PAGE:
Audio Hijack Pro can create a separate audio stream for the output of any program. So you can take Skype's output and pop it into a file. You can also take any system sound input, like a built-in microphone on a PowerBook, audio in, or a USB mike, and record from that as well. (Audio Hijack Pro has a zillion other features, including scheduled recordings, removing dead air, and splitting files. If you're recording audio from programs, check out their full feature list.)
What initially stymied me, and I was unable to convey for quite a while correctly to the fine people at Rogue Amoeba tech support, was that I wanted to accomplish two separate goals:
- Mix the input from the USB headset's microphone with the output from the Skype application and record it to a file.
- Monitor the output from Skype in the USB headset's earphone.
Because the Macintosh treats each sound stream as a separate item, hijacking the audio from Skype only records what the other person is saying; your microphone input is not mixed into that output. Very nifty for separation and quality and full duplexing of sound; not so nifty for my purposes.
Soundflower was part of the solution, allowing me to pass sound through from both input and output to a single audio stream that I could record, but monitoring it was a problem: I heard myself in a slightly delayed echo in the headset earphone.
Rogue Amoeba finally gave me a solution: their pro software includes a number of audio effects, and one of them was the ticket to making this work.
Putting It Together
Download and install Soundflower, which requires a restart, and Audio Hijack Pro, Skype, and Audion, which do not. Buy a headset and plug it in. (The demonstration mode of Audio Hijack Pro allows 10 minutes of recording per file after which it inserts noise, so it's fine for testing.)
1. Before running Audio Hijack Pro or Skype, set up System Preferences > Sound. Set the Input to your USB headset and the output to your USB headset.
2. Launch Skype. Select File > Preferences, and click the Audio tab. Set the input to your USB headset. But set output to Soundflower (2-channel).
3. Launch Audio Hijack Pro. We're going to set up three separate hijacked streams, which is slightly complicated, but makes this all work as expected. Select Session > New to create a new audio stream and Session > Rename to rename it.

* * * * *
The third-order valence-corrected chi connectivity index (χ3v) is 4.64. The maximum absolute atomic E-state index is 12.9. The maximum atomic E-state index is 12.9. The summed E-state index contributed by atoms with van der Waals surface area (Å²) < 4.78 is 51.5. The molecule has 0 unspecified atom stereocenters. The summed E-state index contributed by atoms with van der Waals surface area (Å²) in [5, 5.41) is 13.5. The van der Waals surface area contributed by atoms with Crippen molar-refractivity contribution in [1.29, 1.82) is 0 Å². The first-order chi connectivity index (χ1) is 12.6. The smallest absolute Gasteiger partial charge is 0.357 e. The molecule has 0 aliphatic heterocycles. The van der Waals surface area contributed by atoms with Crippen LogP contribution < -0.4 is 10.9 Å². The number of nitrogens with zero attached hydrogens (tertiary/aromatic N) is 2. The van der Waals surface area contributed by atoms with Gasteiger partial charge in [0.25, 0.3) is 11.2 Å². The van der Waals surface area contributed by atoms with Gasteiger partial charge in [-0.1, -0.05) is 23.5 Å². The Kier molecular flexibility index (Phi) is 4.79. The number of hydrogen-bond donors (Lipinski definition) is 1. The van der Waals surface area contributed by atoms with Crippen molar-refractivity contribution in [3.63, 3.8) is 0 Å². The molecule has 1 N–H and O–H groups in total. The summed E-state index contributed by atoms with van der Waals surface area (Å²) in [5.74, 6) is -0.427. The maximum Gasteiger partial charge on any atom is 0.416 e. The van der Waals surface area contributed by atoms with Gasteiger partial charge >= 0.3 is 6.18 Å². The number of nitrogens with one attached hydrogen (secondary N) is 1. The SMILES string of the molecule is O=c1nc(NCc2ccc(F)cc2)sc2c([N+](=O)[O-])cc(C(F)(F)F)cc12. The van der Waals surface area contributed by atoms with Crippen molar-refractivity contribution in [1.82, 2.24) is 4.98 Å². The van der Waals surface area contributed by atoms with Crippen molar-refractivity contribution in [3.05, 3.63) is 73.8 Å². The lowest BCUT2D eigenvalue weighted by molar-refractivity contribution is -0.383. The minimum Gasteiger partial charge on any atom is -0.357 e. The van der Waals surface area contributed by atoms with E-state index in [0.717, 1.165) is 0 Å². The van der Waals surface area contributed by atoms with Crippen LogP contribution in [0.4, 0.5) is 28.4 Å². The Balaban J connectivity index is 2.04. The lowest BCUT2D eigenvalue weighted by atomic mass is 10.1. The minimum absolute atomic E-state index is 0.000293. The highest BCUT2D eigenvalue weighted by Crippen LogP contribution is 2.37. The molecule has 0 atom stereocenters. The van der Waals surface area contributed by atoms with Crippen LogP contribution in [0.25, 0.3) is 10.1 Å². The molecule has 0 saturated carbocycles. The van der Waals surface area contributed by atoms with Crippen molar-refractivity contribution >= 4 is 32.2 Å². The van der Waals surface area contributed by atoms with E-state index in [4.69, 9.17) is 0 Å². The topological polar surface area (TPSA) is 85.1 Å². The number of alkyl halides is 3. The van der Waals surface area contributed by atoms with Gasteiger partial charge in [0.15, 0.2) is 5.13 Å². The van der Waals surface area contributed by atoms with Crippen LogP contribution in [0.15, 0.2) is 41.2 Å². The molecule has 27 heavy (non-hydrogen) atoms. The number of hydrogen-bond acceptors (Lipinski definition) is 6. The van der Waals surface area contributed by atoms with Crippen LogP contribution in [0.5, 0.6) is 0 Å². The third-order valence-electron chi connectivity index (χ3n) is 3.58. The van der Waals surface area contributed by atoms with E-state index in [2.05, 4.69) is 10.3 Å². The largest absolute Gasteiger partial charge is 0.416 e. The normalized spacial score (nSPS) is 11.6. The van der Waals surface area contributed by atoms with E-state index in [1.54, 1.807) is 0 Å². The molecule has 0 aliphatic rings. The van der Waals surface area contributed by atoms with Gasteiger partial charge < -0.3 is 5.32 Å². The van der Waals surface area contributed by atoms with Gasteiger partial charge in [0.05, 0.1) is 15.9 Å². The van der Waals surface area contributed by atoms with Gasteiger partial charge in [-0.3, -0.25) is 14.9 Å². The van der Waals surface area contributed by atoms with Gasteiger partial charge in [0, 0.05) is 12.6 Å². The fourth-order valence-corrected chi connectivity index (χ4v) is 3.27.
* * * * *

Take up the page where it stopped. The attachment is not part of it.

a. Create three streams named (to keep them at the top of the list and in order) "1 USB in to Soundflower 2ch," "2 Soundflower 2ch to file," and "3 Skype to monitor."
b. For "1 USB in to Soundflower 2ch," select Audio Device from the Source menu. Select your USB headset from the popup menu for Input Device. Select Soundflower (2ch) as Output Device. Click Hijack.
c. For "2 Soundflower 2ch to file," select Audio Device from the Source menu. Select Soundflower (2ch) as Input Device. Select Soundflower (16ch) as Output Device. This last step means that the output of this mix isn't played back at all; it's just a dummy method to record a file. Now click the Recording tab and set up the options. Typically, you want to record to uncompressed audio using AIFF (auto) in the Recording tab of this stream. An AIFF file takes 10 times or more space to store, but it's the best way to start. You can also record to an MP3 file with high quality, edit it in Audion, and compress it in iTunes, as described later. Click Hijack.
d. For "3 Skype to monitor," select Application from the Source menu, and choose Skype from the list of applications. A recent release of Audio Hijack Pro lets you set the target device for an application instead of just dumping it to a file. Because we've set Skype to dump its output into Soundflower (2 ch), we need to use this stream just to re-route the Skype output--your caller--into your headphones. In the Advanced dialog box, from the Target Device menu, select Soundflower (16 ch), which will just dump the sound. Click OK, and then click Effects tab in the lower right of the screen. Click in the upper left blank spot that reads Click Here to Insert Effect. Choose the Auxiliary Output submenu from the 4FX Effect menu. From the Editor that appears choose your headset as the Device; leave Source as default. Click Hijack.
To test this setup, make a Skype call to someone you know who won't be annoyed by you testing the service. You shouldn't hear yourself, but you should hear the sound of the Skype phone ring and the other person. They should hear you, too. (Note that you will need to keep the "3 Skype to monitor" set to Hijack as long as Skype is set to Soundflower (2ch) for output; otherwise, you won't be able to hear the other party.)
Click Record in the "2 Soundflower 2ch to file" stream to record while you speak to someone. Just record a few seconds of both of you talking to each other and click Record again to stop the recording.
To listen to the playback, click the Recording Bin item in the left pane of Audio Hijack Pro. You can select the file you just recorded and click Preview to have it played from within the program, or select the file and click iTunes to transfer it to play in iTunes.
If you cannot hear the other person or the recording lacks both parties, try quitting Audio Hijack Pro and Skype and launching them again. Occasionally, the audio settings lag behind the choice in a program, but relaunching seems to clear the state and enable your choice.